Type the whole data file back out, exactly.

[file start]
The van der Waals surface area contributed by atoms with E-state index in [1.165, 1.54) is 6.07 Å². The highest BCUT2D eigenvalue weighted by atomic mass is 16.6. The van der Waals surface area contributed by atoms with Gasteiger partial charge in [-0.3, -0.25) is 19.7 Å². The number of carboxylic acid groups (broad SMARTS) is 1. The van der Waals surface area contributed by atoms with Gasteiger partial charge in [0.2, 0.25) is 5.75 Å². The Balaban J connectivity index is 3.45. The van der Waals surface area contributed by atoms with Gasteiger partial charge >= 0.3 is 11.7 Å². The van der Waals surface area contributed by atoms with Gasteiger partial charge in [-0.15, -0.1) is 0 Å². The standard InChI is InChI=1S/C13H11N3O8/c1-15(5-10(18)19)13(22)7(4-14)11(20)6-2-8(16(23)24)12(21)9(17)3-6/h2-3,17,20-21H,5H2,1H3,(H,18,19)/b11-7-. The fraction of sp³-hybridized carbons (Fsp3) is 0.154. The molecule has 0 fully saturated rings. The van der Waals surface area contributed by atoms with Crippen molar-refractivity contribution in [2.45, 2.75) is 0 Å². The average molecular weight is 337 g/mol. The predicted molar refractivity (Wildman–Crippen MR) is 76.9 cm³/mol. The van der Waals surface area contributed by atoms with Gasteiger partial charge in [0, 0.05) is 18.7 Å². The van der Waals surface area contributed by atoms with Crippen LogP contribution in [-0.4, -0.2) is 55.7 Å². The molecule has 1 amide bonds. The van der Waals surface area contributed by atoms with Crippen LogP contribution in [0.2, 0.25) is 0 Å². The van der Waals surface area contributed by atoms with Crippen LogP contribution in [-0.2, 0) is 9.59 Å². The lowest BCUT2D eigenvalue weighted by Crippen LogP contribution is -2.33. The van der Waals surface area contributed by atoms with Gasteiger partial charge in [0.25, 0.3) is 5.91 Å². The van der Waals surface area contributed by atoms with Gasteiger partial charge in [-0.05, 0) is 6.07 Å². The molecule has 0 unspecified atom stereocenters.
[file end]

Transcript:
The van der Waals surface area contributed by atoms with E-state index in [1.165, 1.54) is 6.07 Å². The highest BCUT2D eigenvalue weighted by atomic mass is 16.6. The van der Waals surface area contributed by atoms with Gasteiger partial charge in [-0.3, -0.25) is 19.7 Å². The number of carboxylic acid groups (broad SMARTS) is 1. The van der Waals surface area contributed by atoms with Gasteiger partial charge in [0.2, 0.25) is 5.75 Å². The Balaban J connectivity index is 3.45. The van der Waals surface area contributed by atoms with Gasteiger partial charge >= 0.3 is 11.7 Å². The van der Waals surface area contributed by atoms with Gasteiger partial charge in [-0.15, -0.1) is 0 Å². The standard InChI is InChI=1S/C13H11N3O8/c1-15(5-10(18)19)13(22)7(4-14)11(20)6-2-8(16(23)24)12(21)9(17)3-6/h2-3,17,20-21H,5H2,1H3,(H,18,19)/b11-7-. The fraction of sp³-hybridized carbons (Fsp3) is 0.154. The molecule has 0 fully saturated rings. The van der Waals surface area contributed by atoms with Crippen molar-refractivity contribution in [2.45, 2.75) is 0 Å². The average molecular weight is 337 g/mol. The predicted molar refractivity (Wildman–Crippen MR) is 76.9 cm³/mol. The van der Waals surface area contributed by atoms with Gasteiger partial charge in [0, 0.05) is 18.7 Å². The van der Waals surface area contributed by atoms with Crippen LogP contribution in [-0.4, -0.2) is 55.7 Å². The molecule has 1 amide bonds. The van der Waals surface area contributed by atoms with Crippen LogP contribution in [0.2, 0.25) is 0 Å². The van der Waals surface area contributed by atoms with Crippen LogP contribution in [-0.2, 0) is 9.59 Å². The lowest BCUT2D eigenvalue weighted by Crippen LogP contribution is -2.33. The van der Waals surface area contributed by atoms with Gasteiger partial charge in [0.25, 0.3) is 5.91 Å². The van der Waals surface area contributed by atoms with Gasteiger partial charge in [-0.05, 0) is 6.07 Å². The molecule has 0 unspecified atom stereocenters.